Google asks for more time at Karnataka High Court against CCI probe



The Alliance of Digital India Foundation (ADIF), an industry body of 422 Indian startups, has filed a petition before the Competition Commission of India (CCI) in October this year seeking interim relief from Google’s Play Store billing policy, which was set to go into effect from March 2022.

The US internet giant has filed a writ petition with the Karnataka High Court, asking the court for more time to respond to the allegations against the company. In turn, the CCI had asked Google to file its response by December 31, 2021.

“Indeed, the measures sought to be restrained will not take place until 31 October 2022 at the earliest. The Petitioners emphasize that – due to the October 2022 Implementation Announcement – the impacted developers do not presently need to change any of their current business practices or incur any additional fees on account of the Google Play Billing Clarifications,” the company argues in its petition. It also accuses the CCI of proceeding with a “rushed full submission” on the ADIF’s petition.

“We have filed a writ in Karnataka High Court regarding the interim relief application in the Google Play probe by the CCI, seeking to move forward in line with established due process principles. We respect the CCI’s investigative process and will continue to engage cooperatively and constructively in the interest of a fair investigation,” the company said in a statement.

Google also asked for the inclusion of a judicial member in the CCI panel hearing the case, and for the identity of the complainants to be revealed. While the October petition came from the ADIF, the complaint itself has been filed by anonymous complaints.

It said that the order “denies Google the right” to find out whether the complainants in the case are “among the very small percentage” of Indian app developers/startups who are affected by Google’s policy.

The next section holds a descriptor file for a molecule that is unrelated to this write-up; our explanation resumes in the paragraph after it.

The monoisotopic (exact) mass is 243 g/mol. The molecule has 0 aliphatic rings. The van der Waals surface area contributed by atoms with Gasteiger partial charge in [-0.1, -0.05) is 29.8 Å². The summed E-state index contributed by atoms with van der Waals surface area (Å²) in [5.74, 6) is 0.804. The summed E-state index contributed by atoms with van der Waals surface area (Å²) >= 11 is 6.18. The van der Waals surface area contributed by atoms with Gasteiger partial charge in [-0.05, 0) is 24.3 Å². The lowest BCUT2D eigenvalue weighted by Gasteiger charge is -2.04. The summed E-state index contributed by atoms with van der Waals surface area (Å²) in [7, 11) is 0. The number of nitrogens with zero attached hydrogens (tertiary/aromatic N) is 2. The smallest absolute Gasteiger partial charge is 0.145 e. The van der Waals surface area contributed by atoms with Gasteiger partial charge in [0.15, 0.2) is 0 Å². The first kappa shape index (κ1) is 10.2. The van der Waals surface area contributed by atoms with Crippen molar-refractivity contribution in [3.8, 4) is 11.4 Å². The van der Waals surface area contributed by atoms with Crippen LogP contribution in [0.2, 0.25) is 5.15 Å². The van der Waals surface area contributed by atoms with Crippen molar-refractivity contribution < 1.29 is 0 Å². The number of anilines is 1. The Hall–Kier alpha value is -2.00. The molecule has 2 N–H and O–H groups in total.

However, competition lawyers said that Google will have to prove that not knowing the identity of the complainants affects its ability to defend itself, while the CCI will have to prove that revealing the identity of the complainants could hurt said, complainants.

“Natural justice encompasses fairness of procedure,” said Anisha Chand, partner, competition and antitrust, at law firm Khaitan and Co.

Further, Chand also said that the Competition Act says that no proceedings of the CCI would be invalid by reason of any vacancy or any defect in its constitution. “Accordingly, absence of a judicial member doesn’t invalidate the decision of the CCI. This has been upheld in Cadd Systems Delhi High court order of 2019,” she said.

The Play Store billing policy requires app developers to use its built-in payment modes for selling apps and services through the Play Store. The policy was announced earlier this year and Google had given Indian startups time till March 2022 to comply with the same, after widespread criticism from Indian startups, including PayTM’s Vijay Shekhar Sharma, RazorPay’s Harshil Mathur and’s Murugavel Janakiraman.

“This legal challenge by Google is yet another delay tactic and an attempt to frustrate the antitrust process. We exhort Google to comply with the antitrust process in good faith and as per the directives of the CCI,” ADIF’s Executive Director, Sijo Kuruvilla George, said in a statement.